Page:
(Lost in Translation is our weekly column from a college guy’s perspective.)
You know what sucks? When your date thinks you have a dysfunctional family AND issues with drugs. Along with the tendency to be an emotional roller-coaster. Especially because you told her that. All within the first five minutes of dinner. Before you even have a glass of wine to wash down that nasty taste of self-deprecation. Hello foot. Welcome to my mouth.
Love blinds. Great saying, right? Nope. That is a big heaping pile of bullshit. Sure, when that initial infatuation is coursing through your veins, it isn’t all that strange to be slightly off kilter, typically seeing things in a different light, the dim light of a romantic French bistro in the West Village or the light that pours out of the apartments on Bleecker Street. And that seems great and all, and, you know, congratulations, but that is NEVER the way it is for yours truly.
I’m different. And this isn’t the “different” that makes me special (well, the special that my mama would softly whisper into my ear whenever I maybe cried at sleepovers and had Tyler’s mom call mine to have her come and pick me up with my TNMT sleeping back a jumbled mess in my scrawny arms). This is the “different” that Tyler and Mike were giggling about on their Power Rangers sleeping bags while playing Ken Griffey’s Slugfest on the television while I sat by myself. I’m the one who peed his pants. And I’m the one who spilled the bottle of Surge on my lap to cover it up, but the smell was already lingering in the room. There is just no turning back the clock on that different. Believe you me.
This is the same different that is messing me up right now. In the beginning of a promising relationship, when the girl is someone I am interested in having more than just sex with (not that those relationships are EVER bad), the blood never really rushes to my head, rarely compromises my ability to see the reality of a situation. I mean, I’m definitely more flush than usual, but my mom’s Japanese, which makes that moot. Occasionally, I’ll hum a few of those tunes that my dad always sings along to on the Golden Oldies station back home. But that euphoria is fleeting. If anything, I see it all too clearly, which is, more often than not, rather depressing. The light in which I see things is more like that lukewarm, fluorescent one you find in a subway bathroom. Flickering enough to make you nauseous along with that vitamin that you took on an empty stomach thinking it would miraculously cure your hangover. And in this sickening clarity lies the problem. Because it makes you do dumb things. Like take a vitamin on an empty stomach.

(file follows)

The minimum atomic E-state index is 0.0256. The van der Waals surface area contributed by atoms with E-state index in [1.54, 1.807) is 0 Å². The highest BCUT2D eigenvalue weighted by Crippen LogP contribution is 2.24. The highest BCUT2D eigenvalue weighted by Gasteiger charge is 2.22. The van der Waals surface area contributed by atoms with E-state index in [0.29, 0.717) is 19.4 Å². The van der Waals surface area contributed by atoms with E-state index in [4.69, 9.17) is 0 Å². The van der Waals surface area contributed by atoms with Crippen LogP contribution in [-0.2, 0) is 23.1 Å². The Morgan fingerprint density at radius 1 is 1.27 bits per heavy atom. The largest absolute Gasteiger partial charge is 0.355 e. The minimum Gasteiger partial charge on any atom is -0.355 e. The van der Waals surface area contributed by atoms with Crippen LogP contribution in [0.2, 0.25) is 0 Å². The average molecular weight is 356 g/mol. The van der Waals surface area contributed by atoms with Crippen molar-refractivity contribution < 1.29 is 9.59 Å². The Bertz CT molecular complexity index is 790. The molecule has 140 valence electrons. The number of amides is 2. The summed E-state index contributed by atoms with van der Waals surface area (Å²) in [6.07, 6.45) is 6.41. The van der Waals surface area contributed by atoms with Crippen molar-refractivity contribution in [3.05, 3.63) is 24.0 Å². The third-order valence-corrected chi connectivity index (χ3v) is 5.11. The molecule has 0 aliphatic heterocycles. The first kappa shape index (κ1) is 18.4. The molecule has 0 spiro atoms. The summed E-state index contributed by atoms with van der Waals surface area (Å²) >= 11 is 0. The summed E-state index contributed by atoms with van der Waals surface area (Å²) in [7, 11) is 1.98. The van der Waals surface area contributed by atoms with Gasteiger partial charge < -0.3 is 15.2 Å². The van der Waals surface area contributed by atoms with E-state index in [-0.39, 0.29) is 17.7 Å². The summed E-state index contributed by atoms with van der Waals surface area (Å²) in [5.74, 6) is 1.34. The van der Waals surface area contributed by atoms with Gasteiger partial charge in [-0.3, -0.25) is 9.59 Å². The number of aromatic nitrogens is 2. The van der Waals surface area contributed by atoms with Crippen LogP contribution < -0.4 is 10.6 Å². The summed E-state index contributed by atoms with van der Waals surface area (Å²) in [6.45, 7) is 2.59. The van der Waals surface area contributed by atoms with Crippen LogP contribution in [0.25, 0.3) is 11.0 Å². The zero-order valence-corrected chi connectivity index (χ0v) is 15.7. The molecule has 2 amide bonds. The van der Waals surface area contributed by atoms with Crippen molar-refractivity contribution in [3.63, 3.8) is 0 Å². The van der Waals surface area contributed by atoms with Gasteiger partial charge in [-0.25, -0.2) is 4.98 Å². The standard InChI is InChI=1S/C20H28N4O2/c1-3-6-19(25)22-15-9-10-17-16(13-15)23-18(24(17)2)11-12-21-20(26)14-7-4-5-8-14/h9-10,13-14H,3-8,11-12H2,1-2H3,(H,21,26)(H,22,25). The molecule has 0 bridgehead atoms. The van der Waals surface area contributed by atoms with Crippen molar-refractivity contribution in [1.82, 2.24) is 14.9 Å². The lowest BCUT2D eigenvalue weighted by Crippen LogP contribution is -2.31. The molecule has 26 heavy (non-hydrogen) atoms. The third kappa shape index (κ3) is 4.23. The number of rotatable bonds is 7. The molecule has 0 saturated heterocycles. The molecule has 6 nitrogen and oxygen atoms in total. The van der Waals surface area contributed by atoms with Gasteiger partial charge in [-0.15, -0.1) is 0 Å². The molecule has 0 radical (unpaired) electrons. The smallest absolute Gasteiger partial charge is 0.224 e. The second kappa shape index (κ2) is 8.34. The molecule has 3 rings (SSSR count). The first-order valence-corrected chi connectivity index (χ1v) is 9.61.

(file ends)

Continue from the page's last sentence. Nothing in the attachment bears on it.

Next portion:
Again, not “cute” dumb like fumbling with her name ‘cause it just feels nice when you say it over and over again. “Dumb” dumb. “Really dumb” dumb. Like saying unnecessarily blunt things. Like maybe talking about your ex-girlfriend(s) on your first date, thinking that it will somehow impress her that you and a past flame shared substance abuse problems along with the everyday verbal spats. Or mumbling about something she won’t really understand in the hopes that she’ll feel bad for you. And then pleading to make her when she doesn’t get the hint. What? Am I in third grade?
What is lost in translation? I am. I have this uncanny ability to back myself into these corners, corners where the only door out of that room is on the far wall, and there is a pool of abasement that I have to wade through if I ever want out. Now, I’m a very perceptive person, but I just tend to think the melancholy is romantic. Yes, Eternal Sunshine of the Spotless Mind is my favorite movie. And I kind of sort of want to live in a world like Synecdoche, NY. Depressing, I know. And what makes it worse is I think that this tumultuous dialogue is a good beginning for a healthy relationship.
Well, shit, she just stabbed the salad fork through her ear drums. Check, please.